An additional embodiment of the present invention includes a method of adding moisture to a double compressed bale comprising the steps of receiving a bound forage and separating the bound forage to form a separated forage. The method further includes applying a moisture stream to the separated forage to form a moisten forage, wherein the moisture stream consists essentially of water. The method may then include compacting the moisten forage to a density of greater than 20 pounds per cubic foot. Furthermore, the moisten forage may be compacted and reduced in volume from about 10:1 to about 30:1.

DRAWINGS

In the Drawings:

FIG. 1 illustrates one possible apparatus for forming double compressed bales, wherein there is shown one of many positions within such an apparatus that a moisture stream may be introduced to a forage prior to its compaction;

FIG. 2 is a block flow diagram depicting one embodiment of the present method, wherein the forage is received and separated and a steam is introduced or applied to the forage prior to its compaction and/or compression; and

FIG. 3 depicts a block flow diagram illustrating a further embodiment of the present invention, wherein a forage is received and separated and a liquid is introduced or applied to the forage prior to its compaction and/or compression.

DETAILED DESCRIPTION

Disclosed is a method for adding moisture to a double compressed bale. The moisture is added to the forage prior to compression. Within the process a bound forage may be received and separated for adding the moisture and later compacting the moisten forage. The compacting process is typically known as double compression, a method of forming a bale of forage having a greater density than common field bales. Typically, the moisten forage is compacted to a density of greater than 20 pounds per cubic foot. The compressed finished bale may be further characterized as having reduced the volume of the uncompacted forage from about 10:1 to 30:1.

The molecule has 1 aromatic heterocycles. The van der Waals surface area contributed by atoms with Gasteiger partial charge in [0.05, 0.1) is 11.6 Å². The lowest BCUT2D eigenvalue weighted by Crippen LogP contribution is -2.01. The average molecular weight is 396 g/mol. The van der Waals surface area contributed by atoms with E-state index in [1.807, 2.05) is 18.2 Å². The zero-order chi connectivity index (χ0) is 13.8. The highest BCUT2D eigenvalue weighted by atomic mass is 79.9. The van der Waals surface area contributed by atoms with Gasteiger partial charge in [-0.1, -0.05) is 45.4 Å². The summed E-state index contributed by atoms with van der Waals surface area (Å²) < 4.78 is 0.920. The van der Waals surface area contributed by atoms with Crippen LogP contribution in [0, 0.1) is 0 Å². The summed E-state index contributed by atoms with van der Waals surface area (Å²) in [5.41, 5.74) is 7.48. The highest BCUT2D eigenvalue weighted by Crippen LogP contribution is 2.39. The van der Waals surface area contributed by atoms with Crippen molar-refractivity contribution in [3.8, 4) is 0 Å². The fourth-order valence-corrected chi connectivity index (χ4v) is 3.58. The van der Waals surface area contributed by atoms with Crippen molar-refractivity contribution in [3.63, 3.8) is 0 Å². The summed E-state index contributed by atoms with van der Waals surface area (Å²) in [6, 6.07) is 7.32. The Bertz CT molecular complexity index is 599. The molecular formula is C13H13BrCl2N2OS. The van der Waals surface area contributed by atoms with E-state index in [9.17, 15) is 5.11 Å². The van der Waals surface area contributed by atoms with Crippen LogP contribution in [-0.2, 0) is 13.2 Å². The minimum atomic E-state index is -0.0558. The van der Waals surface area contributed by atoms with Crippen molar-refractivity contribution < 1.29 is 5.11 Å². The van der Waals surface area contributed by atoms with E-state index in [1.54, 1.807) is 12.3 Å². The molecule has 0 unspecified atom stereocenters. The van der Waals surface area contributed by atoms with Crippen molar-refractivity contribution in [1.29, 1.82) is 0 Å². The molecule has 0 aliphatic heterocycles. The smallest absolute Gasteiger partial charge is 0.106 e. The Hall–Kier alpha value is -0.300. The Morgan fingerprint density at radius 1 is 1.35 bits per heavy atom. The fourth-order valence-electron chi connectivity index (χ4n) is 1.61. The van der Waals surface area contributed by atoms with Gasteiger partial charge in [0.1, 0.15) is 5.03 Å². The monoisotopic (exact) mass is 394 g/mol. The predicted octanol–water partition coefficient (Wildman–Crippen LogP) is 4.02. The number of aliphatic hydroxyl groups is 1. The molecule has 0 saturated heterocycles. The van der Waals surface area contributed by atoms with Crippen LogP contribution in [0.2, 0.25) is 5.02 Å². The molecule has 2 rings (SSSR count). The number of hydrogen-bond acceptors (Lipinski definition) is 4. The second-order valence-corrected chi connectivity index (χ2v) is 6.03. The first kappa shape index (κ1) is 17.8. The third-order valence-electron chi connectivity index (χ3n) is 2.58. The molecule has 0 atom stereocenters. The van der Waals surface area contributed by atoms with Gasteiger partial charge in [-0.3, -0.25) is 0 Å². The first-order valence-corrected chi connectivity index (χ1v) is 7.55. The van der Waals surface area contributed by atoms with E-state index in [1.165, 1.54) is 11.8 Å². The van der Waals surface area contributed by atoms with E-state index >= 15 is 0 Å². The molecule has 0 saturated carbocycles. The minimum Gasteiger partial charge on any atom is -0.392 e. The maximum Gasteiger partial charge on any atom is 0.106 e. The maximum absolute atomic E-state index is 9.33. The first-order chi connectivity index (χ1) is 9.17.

Referring now in greater detail to the drawings in which like numerals indicate like items throughout the several views, FIGS. 1-3 depict the present method of adding moisture to a double compressed bale, wherein the moisture is added to the forage prior to compression, in the various embodiments of the present invention.

FIG. 1 illustrates one possible apparatus for forming double compressed bales. The present method is not dependent upon any type of apparatus for forming a double compressed bale. The illustrated apparatus as depicted in FIG. 1 is only provided as an example of a possible apparatus for use in the present method. As shown in the figure, the moisture may be added at a point in the conveyer system of the apparatus prior to the compression or compaction of the forage. Thus, the forage may be compacted moist or damp which aids in the compaction of the forage and preservation of the forage plant structure. Of course, the moisture stream may be placed at most any position on the apparatus prior to the compression or compaction of the forage.

The moisture stream may be introduced to the forage using any device used to apply a liquid or vapor. By way of example and not limitation, the moisture may be introduced to the forage using a nozzle. The nozzle may be directed to apply the moisture to the forage from the top, bottom, side and/or a combination thereof as the forage passes along the conveyer system of the double compression apparatus.

The amount of moisture added to the forage is dependent upon the final desired moisture content of the double compressed bale. In one embodiment, the final total moisture content of the double compressed bale is less than 12 percent. Typically, the moisture stream added to the forage raises the total moisture content of the forage by between about 3 percent to about 10 percent. In a further embodiment, the moisture stream added to the forage raises the total moisture content of the forage by between about 4 percent to about 8 percent.